Throughout the trip, we request that our properties prepare rooms in time for our arrival, especially if we're arriving prior to normal check-in time. However, this isn't always possible which means we won't be able to check-in immediately on arrival at some hotels. Instead, we can store our luggage and explore our new destination or on some trips, have use of shared day rooms until all rooms are available.

We have classified guesthouse rooms into two standards for the comfort levels of our trips: Standard and Premium. Most differences can be a little hard to tell at first, particularly when taking aesthetic into account which varies greatly not only between rooms but also between cities and provinces. For this itinerary, guesthouse rooms will have an ensuite and air-conditioning however will not necessarily have a split system, an in-room or in-house safe or imported bedding.

Stairs are prevalent in Cuban homes. If this presents a problem to you, then please advise us at time of booking so we can request rooms on or closer to ground level.

PRE-TOUR ACCOMMODATION:
We aim to confirm the first night of your tour in Old Havana however occasionally due to availability we will confirm it in either Central Havana or Vedado. If you book pre-tour accommodation through us we will also aim to book these nights in Old Havana. Please note: Late requests and requests of 3 nights or more have a lower chance of being confirmed in Old Havana.

POST-TOUR ACCOMMODATION
The final night of your tour may be booked in either Vedado, Central Havana or Old Havana. If you book post-tour accommodation through us, we aim to confirm it at the same property of your final tour-night (regardless of the area we have secured) to avoid the inconvenience of you having to move. If you specifically prefer your post accommodation to be booked in old Havana (knowing you may have to move areas on your own accord), you must inform your booking agent and we will request this. Please note: Late requests and requests of 3 nights or more have a lower chance of being confirmed in Old Havana.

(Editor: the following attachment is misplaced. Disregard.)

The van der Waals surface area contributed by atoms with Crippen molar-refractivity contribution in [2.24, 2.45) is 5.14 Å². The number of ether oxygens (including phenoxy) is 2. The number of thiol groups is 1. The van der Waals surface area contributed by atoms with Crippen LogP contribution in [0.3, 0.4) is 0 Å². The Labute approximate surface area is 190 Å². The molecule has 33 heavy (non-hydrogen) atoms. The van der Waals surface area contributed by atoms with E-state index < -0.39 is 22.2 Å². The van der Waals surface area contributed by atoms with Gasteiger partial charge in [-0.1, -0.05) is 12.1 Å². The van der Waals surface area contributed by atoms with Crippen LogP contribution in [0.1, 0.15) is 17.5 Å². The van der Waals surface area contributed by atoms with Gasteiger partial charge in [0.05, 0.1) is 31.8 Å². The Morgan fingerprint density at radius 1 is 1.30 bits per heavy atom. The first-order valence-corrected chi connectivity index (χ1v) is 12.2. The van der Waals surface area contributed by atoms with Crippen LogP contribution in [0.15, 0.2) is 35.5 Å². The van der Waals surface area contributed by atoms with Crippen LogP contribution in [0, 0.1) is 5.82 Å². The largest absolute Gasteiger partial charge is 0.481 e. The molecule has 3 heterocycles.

COMPLIMENTARY INCLUDED ARRIVAL TRANSFER

Please ensure you provide your flight details to your booking agent at least 14 days prior to travel so the transfer can be organised. The driver will have the address of your guesthouse. After collecting your luggage, continue through the 'Main Arrivals Hall' of the airport (do not exit through the side door). An Intrepid representative holding a sign with Intrepid's logo will be waiting to take you to your pre-arranged transfer. If you can't locate the Intrepid representative, please call +53 52506496. Do not rely on somebody else to call for you as they may be seeking commission to direct you to another transfer company.

If you arrive earlier than trip's start day you may be in different accommodation than the rest of the group. It is your responsibility to arrange a transfer to the start point guesthouse.

AIR CONDITIONING

On this trip all rooms we sleep in have air conditioning (please note that during albeit infrequent power cuts the air-con won't work, but this is rare)

Transportation

While there are occasions we use local public transport such as trains, buses or taxis to cover long distances or attend non-cycling activities we predominantly use the bicycle as our main form of transport. On most of our trips we also have a support vehicle as secondary transport for travelling longer distances, avoiding hazardous areas to cycle, as a backup should we have any incidents and of course an option for those that would prefer not to cycle for an hour or a day. These vehicles range from a minivan in most regions up to a full sized coach or overland vehicle in others.

Your main luggage is transported in the support vehicle

BICYCLES USED ON THIS TRIP

Due to heavy import restrictions we do not have a consistent fleet of bicycles in Cuba, and use a variety of different makes and models (including Giant, Specialized, Scott, Bergamont, Trek and Raleigh). While the bikes are not new they come in a variety of sizes, are in sound mechanical order and suitable for the type of riding we do in Cuba.

BRINGING YOUR OWN BIKE INTO CUBA

If you would prefer to bring your own bike into Cuba, that is fine. However, please bear in mind that the bike will need to be in perfect working order with no worn parts. This is because spare parts are almost impossible to source in Cuba. You may also be required to complete paperwork both on arrival and on departure to prove to airport authorities that the bike has left Cuban soil.

BRINGING YOUR OWN BIKE

If you are planning to bring your own bike please note we strongly recommend against bringing a road bike. The often poor condition of the roads in Cuba (broken tarmac, gravel and frequent potholes) require front suspension, so a mountain bike or hybrid (with suspension) is recommended.

Quality spare bike parts are extremely hard to come by in Cuba so please bring any you feel you may require.

Arriving with oversize luggage.
Havana’s Jose Marti airport has oversize luggage delivery at both ends of the baggage terminal. Oversize items (such as bicycles) can come out of either - regardless of where your main luggage came out - and can take up to 2hrs if multiple flights are arriving around the same time.

BICYCLE RENTAL HAVANA